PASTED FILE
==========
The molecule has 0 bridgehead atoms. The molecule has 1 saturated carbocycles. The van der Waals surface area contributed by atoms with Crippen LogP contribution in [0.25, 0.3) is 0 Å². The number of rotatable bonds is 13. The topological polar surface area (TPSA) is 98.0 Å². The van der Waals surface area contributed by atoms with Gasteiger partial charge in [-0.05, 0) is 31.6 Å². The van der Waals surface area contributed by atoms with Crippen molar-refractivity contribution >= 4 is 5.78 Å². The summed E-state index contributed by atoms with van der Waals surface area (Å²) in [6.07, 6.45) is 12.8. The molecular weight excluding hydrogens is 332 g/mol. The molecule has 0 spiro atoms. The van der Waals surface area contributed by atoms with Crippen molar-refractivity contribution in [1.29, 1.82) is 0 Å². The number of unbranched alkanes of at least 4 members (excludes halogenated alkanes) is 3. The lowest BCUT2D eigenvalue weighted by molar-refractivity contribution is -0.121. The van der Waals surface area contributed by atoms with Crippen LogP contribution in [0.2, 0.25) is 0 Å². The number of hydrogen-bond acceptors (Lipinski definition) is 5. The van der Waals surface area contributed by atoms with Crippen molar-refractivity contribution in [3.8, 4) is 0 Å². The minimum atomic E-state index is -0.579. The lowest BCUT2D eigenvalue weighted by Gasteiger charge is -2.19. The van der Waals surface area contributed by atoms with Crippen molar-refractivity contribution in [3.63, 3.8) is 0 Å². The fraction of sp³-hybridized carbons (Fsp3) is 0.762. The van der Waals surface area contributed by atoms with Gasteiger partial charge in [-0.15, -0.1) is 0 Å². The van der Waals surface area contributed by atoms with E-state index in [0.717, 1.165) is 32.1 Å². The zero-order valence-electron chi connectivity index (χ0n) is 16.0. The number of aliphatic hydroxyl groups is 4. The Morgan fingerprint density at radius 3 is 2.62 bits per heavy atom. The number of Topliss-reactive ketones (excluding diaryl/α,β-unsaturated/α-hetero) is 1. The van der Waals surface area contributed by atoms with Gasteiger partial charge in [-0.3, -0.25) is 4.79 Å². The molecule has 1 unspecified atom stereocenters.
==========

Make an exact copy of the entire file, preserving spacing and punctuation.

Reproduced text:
The molecule has 0 bridgehead atoms. The molecule has 1 saturated carbocycles. The van der Waals surface area contributed by atoms with Crippen LogP contribution in [0.25, 0.3) is 0 Å². The number of rotatable bonds is 13. The topological polar surface area (TPSA) is 98.0 Å². The van der Waals surface area contributed by atoms with Gasteiger partial charge in [-0.05, 0) is 31.6 Å². The van der Waals surface area contributed by atoms with Crippen molar-refractivity contribution >= 4 is 5.78 Å². The summed E-state index contributed by atoms with van der Waals surface area (Å²) in [6.07, 6.45) is 12.8. The molecular weight excluding hydrogens is 332 g/mol. The molecule has 0 spiro atoms. The van der Waals surface area contributed by atoms with Crippen molar-refractivity contribution in [1.29, 1.82) is 0 Å². The number of unbranched alkanes of at least 4 members (excludes halogenated alkanes) is 3. The lowest BCUT2D eigenvalue weighted by molar-refractivity contribution is -0.121. The van der Waals surface area contributed by atoms with Crippen LogP contribution in [0.2, 0.25) is 0 Å². The number of hydrogen-bond acceptors (Lipinski definition) is 5. The van der Waals surface area contributed by atoms with Crippen molar-refractivity contribution in [3.8, 4) is 0 Å². The minimum atomic E-state index is -0.579. The lowest BCUT2D eigenvalue weighted by Gasteiger charge is -2.19. The van der Waals surface area contributed by atoms with Crippen molar-refractivity contribution in [3.63, 3.8) is 0 Å². The fraction of sp³-hybridized carbons (Fsp3) is 0.762. The van der Waals surface area contributed by atoms with Gasteiger partial charge in [-0.15, -0.1) is 0 Å². The van der Waals surface area contributed by atoms with E-state index in [0.717, 1.165) is 32.1 Å². The zero-order valence-electron chi connectivity index (χ0n) is 16.0. The number of aliphatic hydroxyl groups is 4. The Morgan fingerprint density at radius 3 is 2.62 bits per heavy atom. The number of Topliss-reactive ketones (excluding diaryl/α,β-unsaturated/α-hetero) is 1. The van der Waals surface area contributed by atoms with Gasteiger partial charge in [-0.3, -0.25) is 4.79 Å². The molecule has 1 unspecified atom stereocenters.